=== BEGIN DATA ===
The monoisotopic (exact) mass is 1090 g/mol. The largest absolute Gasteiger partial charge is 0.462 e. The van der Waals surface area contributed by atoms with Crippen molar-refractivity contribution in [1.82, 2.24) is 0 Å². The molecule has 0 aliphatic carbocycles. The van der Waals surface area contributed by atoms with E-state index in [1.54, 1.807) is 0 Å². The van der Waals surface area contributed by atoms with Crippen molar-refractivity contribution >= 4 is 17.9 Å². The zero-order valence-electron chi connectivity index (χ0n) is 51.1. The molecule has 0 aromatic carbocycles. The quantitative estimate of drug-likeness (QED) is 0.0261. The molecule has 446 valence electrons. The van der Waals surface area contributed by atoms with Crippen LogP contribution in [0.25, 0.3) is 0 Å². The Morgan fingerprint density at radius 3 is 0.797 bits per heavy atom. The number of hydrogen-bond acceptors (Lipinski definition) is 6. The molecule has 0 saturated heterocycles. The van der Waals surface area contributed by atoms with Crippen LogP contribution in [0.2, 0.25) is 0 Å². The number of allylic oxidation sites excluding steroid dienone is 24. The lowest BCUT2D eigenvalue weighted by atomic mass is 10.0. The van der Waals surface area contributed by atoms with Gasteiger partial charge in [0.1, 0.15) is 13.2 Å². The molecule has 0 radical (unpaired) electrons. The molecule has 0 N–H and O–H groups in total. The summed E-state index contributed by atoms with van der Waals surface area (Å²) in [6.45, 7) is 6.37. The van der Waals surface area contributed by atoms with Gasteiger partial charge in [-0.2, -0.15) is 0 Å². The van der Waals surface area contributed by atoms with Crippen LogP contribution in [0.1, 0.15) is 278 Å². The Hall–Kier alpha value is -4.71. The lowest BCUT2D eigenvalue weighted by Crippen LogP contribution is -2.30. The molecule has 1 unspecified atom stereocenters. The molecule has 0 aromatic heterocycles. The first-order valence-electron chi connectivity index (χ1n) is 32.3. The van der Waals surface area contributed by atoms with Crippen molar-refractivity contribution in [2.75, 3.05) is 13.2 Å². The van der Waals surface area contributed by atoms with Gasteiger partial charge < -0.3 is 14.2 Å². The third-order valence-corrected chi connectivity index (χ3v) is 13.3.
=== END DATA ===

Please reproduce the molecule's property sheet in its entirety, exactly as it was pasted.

The monoisotopic (exact) mass is 1090 g/mol. The largest absolute Gasteiger partial charge is 0.462 e. The van der Waals surface area contributed by atoms with Crippen molar-refractivity contribution in [1.82, 2.24) is 0 Å². The molecule has 0 aliphatic carbocycles. The van der Waals surface area contributed by atoms with E-state index in [1.54, 1.807) is 0 Å². The van der Waals surface area contributed by atoms with Crippen molar-refractivity contribution >= 4 is 17.9 Å². The zero-order valence-electron chi connectivity index (χ0n) is 51.1. The molecule has 0 aromatic carbocycles. The quantitative estimate of drug-likeness (QED) is 0.0261. The molecule has 446 valence electrons. The van der Waals surface area contributed by atoms with Crippen LogP contribution in [0.25, 0.3) is 0 Å². The Morgan fingerprint density at radius 3 is 0.797 bits per heavy atom. The number of hydrogen-bond acceptors (Lipinski definition) is 6. The molecule has 0 saturated heterocycles. The van der Waals surface area contributed by atoms with Crippen LogP contribution in [0.2, 0.25) is 0 Å². The number of allylic oxidation sites excluding steroid dienone is 24. The lowest BCUT2D eigenvalue weighted by atomic mass is 10.0. The van der Waals surface area contributed by atoms with Gasteiger partial charge in [0.1, 0.15) is 13.2 Å². The molecule has 0 radical (unpaired) electrons. The molecule has 0 N–H and O–H groups in total. The summed E-state index contributed by atoms with van der Waals surface area (Å²) in [6.45, 7) is 6.37. The van der Waals surface area contributed by atoms with Gasteiger partial charge in [-0.2, -0.15) is 0 Å². The van der Waals surface area contributed by atoms with Crippen LogP contribution in [0.1, 0.15) is 278 Å². The Hall–Kier alpha value is -4.71. The lowest BCUT2D eigenvalue weighted by Crippen LogP contribution is -2.30. The molecule has 1 unspecified atom stereocenters. The molecule has 0 aromatic heterocycles. The first-order valence-electron chi connectivity index (χ1n) is 32.3. The van der Waals surface area contributed by atoms with Crippen molar-refractivity contribution in [2.75, 3.05) is 13.2 Å². The van der Waals surface area contributed by atoms with Gasteiger partial charge < -0.3 is 14.2 Å². The third-order valence-corrected chi connectivity index (χ3v) is 13.3.